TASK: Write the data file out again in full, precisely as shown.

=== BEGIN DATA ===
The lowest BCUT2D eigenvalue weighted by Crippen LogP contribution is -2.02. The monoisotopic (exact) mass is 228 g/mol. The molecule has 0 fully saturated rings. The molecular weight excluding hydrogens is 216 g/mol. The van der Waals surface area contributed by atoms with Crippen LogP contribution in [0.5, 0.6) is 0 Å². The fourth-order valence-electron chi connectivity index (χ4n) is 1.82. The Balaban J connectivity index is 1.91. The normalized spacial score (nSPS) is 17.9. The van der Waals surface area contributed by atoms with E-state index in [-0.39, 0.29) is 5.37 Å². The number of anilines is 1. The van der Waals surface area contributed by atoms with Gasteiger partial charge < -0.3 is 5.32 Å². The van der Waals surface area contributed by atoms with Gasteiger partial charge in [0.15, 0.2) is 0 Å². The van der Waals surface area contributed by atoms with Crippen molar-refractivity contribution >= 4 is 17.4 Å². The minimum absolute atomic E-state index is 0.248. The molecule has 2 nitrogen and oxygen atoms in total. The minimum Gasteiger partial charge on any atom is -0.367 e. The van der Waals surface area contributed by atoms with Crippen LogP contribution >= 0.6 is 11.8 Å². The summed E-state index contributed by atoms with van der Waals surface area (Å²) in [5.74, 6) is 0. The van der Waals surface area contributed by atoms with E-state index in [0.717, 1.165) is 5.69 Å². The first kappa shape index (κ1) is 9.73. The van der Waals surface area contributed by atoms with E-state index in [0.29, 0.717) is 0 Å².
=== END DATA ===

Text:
The lowest BCUT2D eigenvalue weighted by Crippen LogP contribution is -2.02. The monoisotopic (exact) mass is 228 g/mol. The molecule has 0 fully saturated rings. The molecular weight excluding hydrogens is 216 g/mol. The van der Waals surface area contributed by atoms with Crippen LogP contribution in [0.5, 0.6) is 0 Å². The fourth-order valence-electron chi connectivity index (χ4n) is 1.82. The Balaban J connectivity index is 1.91. The normalized spacial score (nSPS) is 17.9. The van der Waals surface area contributed by atoms with E-state index in [-0.39, 0.29) is 5.37 Å². The number of anilines is 1. The van der Waals surface area contributed by atoms with Gasteiger partial charge < -0.3 is 5.32 Å². The van der Waals surface area contributed by atoms with Gasteiger partial charge in [0.15, 0.2) is 0 Å². The van der Waals surface area contributed by atoms with Crippen molar-refractivity contribution >= 4 is 17.4 Å². The minimum absolute atomic E-state index is 0.248. The molecule has 2 nitrogen and oxygen atoms in total. The minimum Gasteiger partial charge on any atom is -0.367 e. The van der Waals surface area contributed by atoms with Crippen LogP contribution >= 0.6 is 11.8 Å². The summed E-state index contributed by atoms with van der Waals surface area (Å²) in [5.74, 6) is 0. The van der Waals surface area contributed by atoms with E-state index in [0.717, 1.165) is 5.69 Å². The first kappa shape index (κ1) is 9.73. The van der Waals surface area contributed by atoms with E-state index in [0.29, 0.717) is 0 Å².